The latest time line has Pierce County’s new 911 center opening in 2020, nine years after voters approved it.
South Sound 911, the regional dispatch agency, plans to finish the design this year, choose a construction firm and start building next year. It expects to move into the building in the third quarter of 2020, the agency said in a community presentation Aug. 22.
“I’m pleased that we are where we are in terms of schedule and budget,” South Sound 911 executive director Andrew Neiditz told The News Tribune last week.
Voters created South Sound 911 in 2011, by approving raising the sales tax by a penny on every $10 purchase. A large part of those funds were meant to pay for the new 76,594-square-foot facility, which will dispatch for Pierce County’s 41 police and fire agencies.
Neiditz said the $65 million project is on budget, “even though construction costs have escalated tremendously” in recent years.
As for the project’s time line, he said planning started in earnest in 2013 to 2014. The agency has given various estimates throughout the years for when the facility would be done — at one point it said 2017.
“The goal was to get it built as soon as possible, Neidetz said. “... I would attribute the delay in large part to the challenges of siting.”
A lot in Fircrest that had been a top contender was rejected in 2015, after testing showed it had unstable soil.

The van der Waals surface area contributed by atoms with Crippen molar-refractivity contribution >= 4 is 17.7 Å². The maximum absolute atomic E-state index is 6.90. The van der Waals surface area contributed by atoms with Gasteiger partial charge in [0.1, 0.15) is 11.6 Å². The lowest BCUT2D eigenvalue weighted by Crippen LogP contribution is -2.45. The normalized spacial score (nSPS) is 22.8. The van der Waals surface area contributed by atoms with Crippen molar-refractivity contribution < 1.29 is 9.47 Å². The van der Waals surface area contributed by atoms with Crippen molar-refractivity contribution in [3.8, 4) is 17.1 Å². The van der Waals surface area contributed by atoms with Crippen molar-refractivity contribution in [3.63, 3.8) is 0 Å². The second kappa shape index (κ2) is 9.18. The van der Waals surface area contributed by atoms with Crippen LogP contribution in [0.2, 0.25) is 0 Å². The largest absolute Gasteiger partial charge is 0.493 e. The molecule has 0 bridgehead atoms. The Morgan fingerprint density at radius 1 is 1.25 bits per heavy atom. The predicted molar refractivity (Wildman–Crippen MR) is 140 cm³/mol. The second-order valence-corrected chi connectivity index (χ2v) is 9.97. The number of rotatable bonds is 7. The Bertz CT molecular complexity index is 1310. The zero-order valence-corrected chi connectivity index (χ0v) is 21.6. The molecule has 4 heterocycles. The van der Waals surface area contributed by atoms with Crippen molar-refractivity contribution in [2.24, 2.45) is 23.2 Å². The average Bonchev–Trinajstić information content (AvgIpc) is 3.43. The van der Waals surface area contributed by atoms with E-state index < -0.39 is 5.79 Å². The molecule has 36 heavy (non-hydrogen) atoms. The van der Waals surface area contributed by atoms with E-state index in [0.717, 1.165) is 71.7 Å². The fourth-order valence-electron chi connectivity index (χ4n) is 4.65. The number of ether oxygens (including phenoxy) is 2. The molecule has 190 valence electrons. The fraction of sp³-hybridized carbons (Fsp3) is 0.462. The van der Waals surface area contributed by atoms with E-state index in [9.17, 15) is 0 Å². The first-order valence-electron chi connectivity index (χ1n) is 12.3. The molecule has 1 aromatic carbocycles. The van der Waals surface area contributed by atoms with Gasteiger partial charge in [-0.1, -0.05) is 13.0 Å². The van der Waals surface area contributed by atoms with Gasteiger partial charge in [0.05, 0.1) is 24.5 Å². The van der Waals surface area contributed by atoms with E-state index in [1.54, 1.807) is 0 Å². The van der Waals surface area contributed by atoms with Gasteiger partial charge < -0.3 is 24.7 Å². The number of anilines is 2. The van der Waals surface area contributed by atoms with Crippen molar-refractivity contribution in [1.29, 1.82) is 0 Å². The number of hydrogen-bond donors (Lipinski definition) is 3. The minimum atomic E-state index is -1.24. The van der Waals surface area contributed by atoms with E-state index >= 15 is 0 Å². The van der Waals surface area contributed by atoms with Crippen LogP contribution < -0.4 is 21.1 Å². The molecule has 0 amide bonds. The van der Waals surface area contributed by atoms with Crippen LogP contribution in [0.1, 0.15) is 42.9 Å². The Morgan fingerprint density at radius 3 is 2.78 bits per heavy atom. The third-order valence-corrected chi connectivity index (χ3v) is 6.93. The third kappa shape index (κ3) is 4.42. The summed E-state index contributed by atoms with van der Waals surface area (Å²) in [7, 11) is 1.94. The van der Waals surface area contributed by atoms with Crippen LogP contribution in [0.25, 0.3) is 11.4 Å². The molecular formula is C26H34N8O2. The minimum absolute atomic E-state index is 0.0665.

“We lost a good year with that,” Neiditz said. “And then we did have difficultly agreeing on an appropriate site.”
Another site fell through in 2016. The plan was to use the property at 3602 Pacific Ave. S., but that would have involved moving the county’s health department and social services division into one building across the street. In the end, the county decided the building they had in mind for that was too small.
Ultimately officials decided on the site of the old Puget Sound Hospital at 3580 Pacific Ave. in Tacoma.
“And since our current site is a county-owned site, we needed to deal with the county to arrange for its availability, if you will,” he said.
The old hospital was demolished last year, in advance of the project.
South Sound 911 also decided last year not to use a developer, which meant dropping the team the agency had been working with for more than a year. An architecture firm now is in charge of the planning and engineering, and the agency will hire a construction company next year via public bids.
They lost time, but not money on the switch, Neiditz said.
The original approach involved an “expedited design and construction process with a guaranteed maximum cost.” But officials ultimately decided the other way gave South Sound 911 more control of the project, and would allow the agency to own the land — according to meeting minutes and press releases.
That’s “what most government buildings around here were built with,” Neiditz said. “... our stakeholders are much more familiar” with that process.
South Sound 911 will choose the construction bid it thinks is best, and bring it to each of its two governing boards for approval. One board is made up of police and fire chiefs and the other of elected officials.
The funds voters approved will be enough to cover the costs of the project, Neiditz said.
“It’s a $65 million bond that would pay for the construction project and then we are budgeting the debt service until 2037,” he said.
About 250 people will work in the building when it’s ready.
It will house 911 services, along with the agency’s administrative offices and public records division — which also handles concealed pistol licenses, fingerprinting and other services.
At some point the plan was to have a second, smaller building on the site for those departments, but now everyone is expected to be under one roof.
“I feel very confident about the time line,” Neiditz said.